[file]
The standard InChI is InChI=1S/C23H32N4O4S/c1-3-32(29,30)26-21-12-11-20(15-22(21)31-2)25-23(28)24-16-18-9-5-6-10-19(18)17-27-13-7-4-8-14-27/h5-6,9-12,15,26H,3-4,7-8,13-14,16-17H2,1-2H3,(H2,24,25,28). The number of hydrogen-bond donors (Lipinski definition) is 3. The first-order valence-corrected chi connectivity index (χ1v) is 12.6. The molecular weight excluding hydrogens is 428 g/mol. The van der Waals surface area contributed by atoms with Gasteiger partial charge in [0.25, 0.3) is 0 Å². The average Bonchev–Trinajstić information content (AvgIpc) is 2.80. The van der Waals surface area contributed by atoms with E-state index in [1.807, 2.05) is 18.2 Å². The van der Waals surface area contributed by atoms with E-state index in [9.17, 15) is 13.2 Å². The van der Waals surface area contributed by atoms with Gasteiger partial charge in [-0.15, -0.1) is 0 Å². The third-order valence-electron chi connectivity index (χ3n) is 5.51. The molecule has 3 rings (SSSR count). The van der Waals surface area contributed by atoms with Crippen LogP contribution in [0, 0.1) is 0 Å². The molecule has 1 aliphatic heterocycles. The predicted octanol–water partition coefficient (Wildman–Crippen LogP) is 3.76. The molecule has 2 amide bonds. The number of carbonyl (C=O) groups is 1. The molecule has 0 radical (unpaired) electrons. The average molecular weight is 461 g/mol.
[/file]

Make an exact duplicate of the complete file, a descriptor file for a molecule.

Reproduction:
The standard InChI is InChI=1S/C23H32N4O4S/c1-3-32(29,30)26-21-12-11-20(15-22(21)31-2)25-23(28)24-16-18-9-5-6-10-19(18)17-27-13-7-4-8-14-27/h5-6,9-12,15,26H,3-4,7-8,13-14,16-17H2,1-2H3,(H2,24,25,28). The number of hydrogen-bond donors (Lipinski definition) is 3. The first-order valence-corrected chi connectivity index (χ1v) is 12.6. The molecular weight excluding hydrogens is 428 g/mol. The van der Waals surface area contributed by atoms with Gasteiger partial charge in [0.25, 0.3) is 0 Å². The average Bonchev–Trinajstić information content (AvgIpc) is 2.80. The van der Waals surface area contributed by atoms with E-state index in [1.807, 2.05) is 18.2 Å². The van der Waals surface area contributed by atoms with E-state index in [9.17, 15) is 13.2 Å². The van der Waals surface area contributed by atoms with Gasteiger partial charge in [-0.15, -0.1) is 0 Å². The third-order valence-electron chi connectivity index (χ3n) is 5.51. The molecule has 3 rings (SSSR count). The van der Waals surface area contributed by atoms with Crippen LogP contribution in [0, 0.1) is 0 Å². The molecule has 1 aliphatic heterocycles. The predicted octanol–water partition coefficient (Wildman–Crippen LogP) is 3.76. The molecule has 2 amide bonds. The number of carbonyl (C=O) groups is 1. The molecule has 0 radical (unpaired) electrons. The average molecular weight is 461 g/mol.